Will state-run marketplaces also offer a special enrollment period for uninsured residents?
HealthCare.gov is used in 36 states, and the COVID SEP will apply in all of them. But it’s also likely that many of the state-run exchanges – in addition to Massachusetts, Maryland, and New York – could follow suit. Colorado’s exchange announced today that they’ll open a special enrollment period for uninsured residents, which will run from February 8 through May 15, and Washington’s exchange announced a special enrollment period, with the same dates that HealthCare.gov will use, for “anyone seeking health insurance coverage.”
Last month, insurance commissioners from 11 states sent a letter to President Biden, encouraging him to take various actions to improve access to health coverage and care. Opening a special enrollment period was among their recommendations, along with “restoring outreach funding, restoring flexibility on eligibility rules like failure to reconcile, and immediately revoking public charge rules.”
The insurance commissioners who wrote the letter – six of whom represent states that run their own exchanges (California, Colorado, Minnesota, Pennsylvania, Rhode Island, and Washington) – further noted that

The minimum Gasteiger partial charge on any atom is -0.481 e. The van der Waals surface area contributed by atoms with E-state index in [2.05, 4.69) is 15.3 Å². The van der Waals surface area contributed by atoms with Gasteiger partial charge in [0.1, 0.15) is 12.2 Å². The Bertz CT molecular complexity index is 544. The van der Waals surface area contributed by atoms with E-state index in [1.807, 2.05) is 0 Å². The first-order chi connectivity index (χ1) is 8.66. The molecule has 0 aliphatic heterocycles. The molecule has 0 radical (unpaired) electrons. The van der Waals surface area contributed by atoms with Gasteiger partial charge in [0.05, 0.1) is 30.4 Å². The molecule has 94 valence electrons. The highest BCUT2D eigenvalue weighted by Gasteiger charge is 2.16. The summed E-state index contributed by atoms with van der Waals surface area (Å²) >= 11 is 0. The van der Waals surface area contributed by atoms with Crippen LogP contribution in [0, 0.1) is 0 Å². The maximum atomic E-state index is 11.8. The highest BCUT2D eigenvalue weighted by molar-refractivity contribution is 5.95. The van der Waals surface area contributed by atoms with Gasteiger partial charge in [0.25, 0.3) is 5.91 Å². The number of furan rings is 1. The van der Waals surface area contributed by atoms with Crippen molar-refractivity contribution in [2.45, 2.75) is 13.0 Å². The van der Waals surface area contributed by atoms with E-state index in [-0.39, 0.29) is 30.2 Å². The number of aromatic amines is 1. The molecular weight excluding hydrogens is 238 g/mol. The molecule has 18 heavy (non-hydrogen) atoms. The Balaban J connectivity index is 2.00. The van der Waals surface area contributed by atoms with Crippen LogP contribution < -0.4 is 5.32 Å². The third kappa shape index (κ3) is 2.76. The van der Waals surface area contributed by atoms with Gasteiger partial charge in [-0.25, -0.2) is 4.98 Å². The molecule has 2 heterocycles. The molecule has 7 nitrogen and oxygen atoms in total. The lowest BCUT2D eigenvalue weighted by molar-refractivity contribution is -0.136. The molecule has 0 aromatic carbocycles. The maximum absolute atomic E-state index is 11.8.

“many of our states run our own state-based marketplaces and we would like to work with you to ensure that any effort to encourage marketplace enrollment is truly national and therefore inclusive of state-based marketplaces, in addition to HealthCare.gov. We ask you, as soon as possible, to coordinate with state-based marketplaces on the timing of any SEP, the messaging you intend to use, and key strategies you will employ to reach the uninsured so that we can align our plans with yours.”